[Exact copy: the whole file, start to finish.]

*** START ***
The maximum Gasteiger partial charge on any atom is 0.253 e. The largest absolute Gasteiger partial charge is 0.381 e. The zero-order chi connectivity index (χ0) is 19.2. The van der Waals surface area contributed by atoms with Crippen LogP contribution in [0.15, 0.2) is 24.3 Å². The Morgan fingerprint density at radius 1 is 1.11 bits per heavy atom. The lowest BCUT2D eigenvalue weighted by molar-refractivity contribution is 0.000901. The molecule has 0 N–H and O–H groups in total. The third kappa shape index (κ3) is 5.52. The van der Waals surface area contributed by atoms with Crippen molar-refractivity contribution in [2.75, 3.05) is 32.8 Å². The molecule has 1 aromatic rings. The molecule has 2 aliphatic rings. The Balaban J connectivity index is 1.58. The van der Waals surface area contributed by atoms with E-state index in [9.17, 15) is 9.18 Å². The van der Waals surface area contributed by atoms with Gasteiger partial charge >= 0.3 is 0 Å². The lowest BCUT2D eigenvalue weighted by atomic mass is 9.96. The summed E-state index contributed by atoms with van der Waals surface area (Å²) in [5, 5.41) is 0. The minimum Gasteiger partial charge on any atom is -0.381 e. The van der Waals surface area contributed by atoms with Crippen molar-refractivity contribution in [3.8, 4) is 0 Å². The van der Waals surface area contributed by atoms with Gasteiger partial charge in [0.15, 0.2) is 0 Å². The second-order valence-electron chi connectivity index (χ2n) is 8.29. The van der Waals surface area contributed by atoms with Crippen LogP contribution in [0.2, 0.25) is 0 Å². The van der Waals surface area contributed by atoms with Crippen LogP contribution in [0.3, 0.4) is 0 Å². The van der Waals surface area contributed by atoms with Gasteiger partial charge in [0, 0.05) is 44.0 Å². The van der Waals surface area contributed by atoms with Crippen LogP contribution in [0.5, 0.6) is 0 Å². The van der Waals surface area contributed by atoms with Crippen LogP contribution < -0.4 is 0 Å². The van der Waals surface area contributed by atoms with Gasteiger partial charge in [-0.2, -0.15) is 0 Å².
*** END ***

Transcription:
The maximum Gasteiger partial charge on any atom is 0.253 e. The largest absolute Gasteiger partial charge is 0.381 e. The zero-order chi connectivity index (χ0) is 19.2. The van der Waals surface area contributed by atoms with Crippen LogP contribution in [0.15, 0.2) is 24.3 Å². The Morgan fingerprint density at radius 1 is 1.11 bits per heavy atom. The lowest BCUT2D eigenvalue weighted by molar-refractivity contribution is 0.000901. The molecule has 0 N–H and O–H groups in total. The third kappa shape index (κ3) is 5.52. The van der Waals surface area contributed by atoms with Crippen molar-refractivity contribution in [2.75, 3.05) is 32.8 Å². The molecule has 1 aromatic rings. The molecule has 2 aliphatic rings. The Balaban J connectivity index is 1.58. The van der Waals surface area contributed by atoms with E-state index in [9.17, 15) is 9.18 Å². The van der Waals surface area contributed by atoms with Gasteiger partial charge >= 0.3 is 0 Å². The lowest BCUT2D eigenvalue weighted by atomic mass is 9.96. The summed E-state index contributed by atoms with van der Waals surface area (Å²) in [5, 5.41) is 0. The minimum Gasteiger partial charge on any atom is -0.381 e. The van der Waals surface area contributed by atoms with Crippen molar-refractivity contribution in [3.8, 4) is 0 Å². The van der Waals surface area contributed by atoms with Gasteiger partial charge in [0.15, 0.2) is 0 Å². The second-order valence-electron chi connectivity index (χ2n) is 8.29. The van der Waals surface area contributed by atoms with Crippen LogP contribution in [0.2, 0.25) is 0 Å². The van der Waals surface area contributed by atoms with Crippen LogP contribution in [0.3, 0.4) is 0 Å². The van der Waals surface area contributed by atoms with Gasteiger partial charge in [0, 0.05) is 44.0 Å². The van der Waals surface area contributed by atoms with Crippen LogP contribution in [0.5, 0.6) is 0 Å². The van der Waals surface area contributed by atoms with Crippen LogP contribution < -0.4 is 0 Å². The van der Waals surface area contributed by atoms with Gasteiger partial charge in [-0.2, -0.15) is 0 Å².